Contributed by Guest Blogger: T. McKinnon ’14
In the mid-1980’s, businesspeople were crossing the Tanzania/Uganda border, and caught a disease. This disease spread through all of Tanzania after 2 years, and this is the birth of the HIV/AIDS epidemic. The question that was being asked in this research is how rampant HIV is in two differing economic classes, the “rich” and the “poor,” and in which is it more prevalent. The model created by studying the transmission of this disease through differing socio-economic classes is to see the impact HIV/AIDS has on one economic class versus another, and whether transmission is easier, harder, faster, etc. in different social classes.
The experiment conducted worked like this: a total population of individual is accounted for, divided into susceptibles, infectives (infectious), pre-AIDS and AIDS patients. These people are then divided into pre-AIDS hospitalized patients and AIDS patients seeking no hospitalization, because this is common in lower economic classes. From then, the spread and rate of infection of HIV and the spread of AIDS is measured among these separate groups, whether it is initial infection or development into full blown AIDS.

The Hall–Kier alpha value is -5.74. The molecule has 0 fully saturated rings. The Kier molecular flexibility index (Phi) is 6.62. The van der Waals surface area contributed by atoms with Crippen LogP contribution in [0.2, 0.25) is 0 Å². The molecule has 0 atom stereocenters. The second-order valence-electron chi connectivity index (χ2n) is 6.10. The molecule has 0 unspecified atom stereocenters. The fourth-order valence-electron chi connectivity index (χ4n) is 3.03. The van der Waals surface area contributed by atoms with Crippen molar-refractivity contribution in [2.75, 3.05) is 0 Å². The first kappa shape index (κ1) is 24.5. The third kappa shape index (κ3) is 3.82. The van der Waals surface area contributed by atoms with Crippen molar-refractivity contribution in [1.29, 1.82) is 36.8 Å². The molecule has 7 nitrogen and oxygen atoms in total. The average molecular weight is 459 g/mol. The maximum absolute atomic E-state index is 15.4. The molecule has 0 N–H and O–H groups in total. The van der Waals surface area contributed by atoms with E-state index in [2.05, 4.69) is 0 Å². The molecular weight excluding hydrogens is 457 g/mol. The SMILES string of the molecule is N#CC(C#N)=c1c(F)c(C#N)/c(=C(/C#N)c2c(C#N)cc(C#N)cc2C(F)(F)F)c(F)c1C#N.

Through extensive experimentation, HIV/AIDS was found to be more prevalent among wealthier populations, but it spreads faster among the lower classes. I find it very interesting that this disease is not more prevalent and spreads faster in the lower classes. In the upper class, people can more readily afford the treatments and medications than people living in lower classes with less money.
The researchers acknowledged that this experiment was by no means exhaustive. I would like this experiment to expand to how race and sexuality interact with social class in the spread and prevalence of HIV/AIDS or if race has anything to do with it, both separately and together. I also would like to know how level of sexual activity among social class propagates HIV spread, and if the members of the upper class were more or less sexually active, or participated in more unsafe sexual practices than those of the lower class, or if it was the other way around.